Title IX requires colleges and universities to provide equal opportunities in athletics to male and female students and to take steps to prevent and punish sexual assaults. But the law also covers other forms of discrimination, and the Education Department has said that it protects transgender students. Title IX has an exemption for religious colleges, however, if they can prove that the law requires them to violate their religious beliefs.

The waivers vary by institution, but most allow exemptions for admissions, housing, athletics, rules of behavior and employment. Some also include exemptions related to counseling and financial assistance. More than 150 institutions have requested or received a waiver since 2009. At least two dozen of them are members of the NCAA.

“NCAA talks a good game when it comes to inclusion of LGBTQ athletes,” Shane Windmeyer, executive director of Campus Pride, said earlier this year. “But as far as actions related to LGBTQ policy or holding member organizations accountable to LGBTQ inclusion, it has repeatedly dropped the ball for LGBTQ youth.”

The NCAA maintains that it’s not the association’s place “to tell schools whom they should admit.”

Marc Edelman, a law professor at the City University of New York’s Baruch College and expert on sports and antitrust law, said there are also tricky legal concerns when outright banning members over issues such as a Title IX waiver. Unlike the recent laws in North Carolina that have drawn legal challenges and Dear Colleague letters from the Obama administration, religious colleges have been given explicit permission to discriminate through the waiver process.

Religious freedom groups and have also called the NCAA hypocritical for moving championship events from North Carolina, though the groups have attacked the association from a different angle.

“If the NCAA actually believed that no differences exist between men and women, it would merge its men’s and women’s leagues,” Kellie Fiedorek, legal counsel from the Alliance Defending Freedom, said in a statement. “Instead it hopes no one notices that it appropriately maintains separate leagues for men and women while it opposes the common-sense law that simply protected the privacy rights and dignity interests of North Carolinians.”

The North Carolina Republican Party made a similar argument, with its spokeswoman, Kami Mueller, saying that she looked “forward to the NCAA merging all men’s and women’s teams together as singular, unified, unisex teams.” Mueller also criticized the NCAA for not showing the same level of concern about “the women who were raped at Baylor.”

While the statement drew widespread criticism for equating sexual assault with transgender rights, the NCAA has come under increasing pressure in recent years to govern athletic departments’ involvement in cases of sexual assault involving athletes.

In 2014, the association released a handbook instructing colleges on how best to prevent and respond to sexual assaults involving athletes, and adopted a resolution telling athletic departments not to interfere with such investigations. The guidelines are not enforceable rules, however, and since the handbook’s release, several institutions -- including the University of Tennessee at Knoxville and Baylor University -- have been accused of allowing their athletic departments to influence disciplinary decisions for athletes accused of sexual violence. To date, the NCAA has not gotten involved in those or other prominent cases, such as at Florida State University, where coaches and boosters have been accused of protecting athletes accused of rape.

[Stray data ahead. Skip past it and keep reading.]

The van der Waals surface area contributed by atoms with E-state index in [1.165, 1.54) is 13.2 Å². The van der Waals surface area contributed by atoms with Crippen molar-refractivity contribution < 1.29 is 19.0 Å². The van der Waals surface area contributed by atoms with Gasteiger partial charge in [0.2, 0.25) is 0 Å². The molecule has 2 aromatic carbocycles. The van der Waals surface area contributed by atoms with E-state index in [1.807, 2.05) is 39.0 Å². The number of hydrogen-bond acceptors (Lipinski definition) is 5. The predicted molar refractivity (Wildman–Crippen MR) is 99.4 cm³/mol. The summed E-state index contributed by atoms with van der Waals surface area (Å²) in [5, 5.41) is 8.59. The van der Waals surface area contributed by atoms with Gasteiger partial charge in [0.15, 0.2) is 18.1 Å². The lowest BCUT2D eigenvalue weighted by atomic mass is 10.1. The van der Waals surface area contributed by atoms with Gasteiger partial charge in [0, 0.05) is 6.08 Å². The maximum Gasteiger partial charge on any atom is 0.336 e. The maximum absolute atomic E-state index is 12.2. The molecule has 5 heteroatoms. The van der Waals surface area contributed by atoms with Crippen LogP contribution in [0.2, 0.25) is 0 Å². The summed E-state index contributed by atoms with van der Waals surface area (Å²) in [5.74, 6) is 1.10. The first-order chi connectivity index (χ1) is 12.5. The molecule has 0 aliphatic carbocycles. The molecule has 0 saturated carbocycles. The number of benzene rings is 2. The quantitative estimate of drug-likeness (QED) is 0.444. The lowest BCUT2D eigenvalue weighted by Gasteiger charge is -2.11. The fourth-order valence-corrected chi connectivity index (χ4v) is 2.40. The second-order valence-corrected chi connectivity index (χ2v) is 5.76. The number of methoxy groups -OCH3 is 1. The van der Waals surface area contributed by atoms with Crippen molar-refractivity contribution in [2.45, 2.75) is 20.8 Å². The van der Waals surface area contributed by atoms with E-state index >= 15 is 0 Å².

During a discussion on college sports issues at the Aspen Institute last month, NCAA President Mark Emmert admitted that the guidelines had been ineffective at some institutions. In August, the NCAA decided to create a new committee to explore the possibility of creating rules that would allow the association to punish colleges that do not follow the 2014 resolution. The decision came after 170,000 people signed a petition that asked the NCAA to ban any athletes who have committed violent crimes.

On this front, Lombardi said, the NCAA is on less sturdy ground than when dealing with issues of discrimination. The last attempt the association made to hold an institution accountable for how it handled cases of sexual violence ended with many of the sanctions being reversed.

In 2012, the NCAA announced a series of historic sanctions against Pennsylvania State University following the conviction of Jerry Sandusky, a former assistant football coach, on 45 counts of child abuse. Though the NCAA does not have rules specifically dealing with sexual abuse, the association’s leaders decided to fine Penn State $60 million, bar the football program from postseason play for four years, reduce the team’s number of scholarships by 10 per year for four years and vacate all football victories from 1998 to 2011.

The decision led to lawsuits against the NCAA from many fronts, and the association was forced to roll back its punishments. The NCAA ended the scholarship reduction and postseason ban two years early. The $60 million fine became the focus of one lawsuit, which was originally meant to determine where the penalty should be spent but gradually became a referendum on the NCAA’s authority to impose sanctions in the first place. As part of a settlement in that case, the NCAA restored the 112 football wins it had previously vacated.

The message sent to the NCAA was clear: don’t stick your nose where it doesn’t belong. That sentiment is also popular among critics of the NCAA’s decision to move its championships from North Carolina. Writing for National Review, David French equated the NCAA’s move to Colin Kaepernick’s protests of the national anthem.

Sports, French wrote, should be considered an apolitical neutral ground.

“I don’t mind if individual players or owners express themselves, so long as it is clearly understood that all viewpoints are welcome,” he wrote. “I mind, however, when the sporting elite decides to turn professional and college athletics into a sweatier version of a progressive college campus, speech codes and all. I mind when social justice warriors try to wield the awesome economic power of sports -- built via the pocketbooks of all Americans -- to punish conservatives, especially Christian conservatives.”

Dan Lebowitz, executive director of Northeastern University’s Center for Study of Sport in Society, said, however, that it would be “un-American” for an organization as powerful as the NCAA to not use its platform to address discrimination and issues of equality.

Though, he added, it would be an exaggeration to characterize the NCAA as a paragon of fighting for equality.

“We’d be remiss to not mention that this sort of thing is good media relations,” Lebowitz said. “The NCAA was hardly out front on the North Carolina issue. This has been on front pages for a year and half, and the NBA had already pulled its All-Star games out of the state before the NCAA did anything. It’s a good move on their part, as it’s consistent with the social evolution of the country.”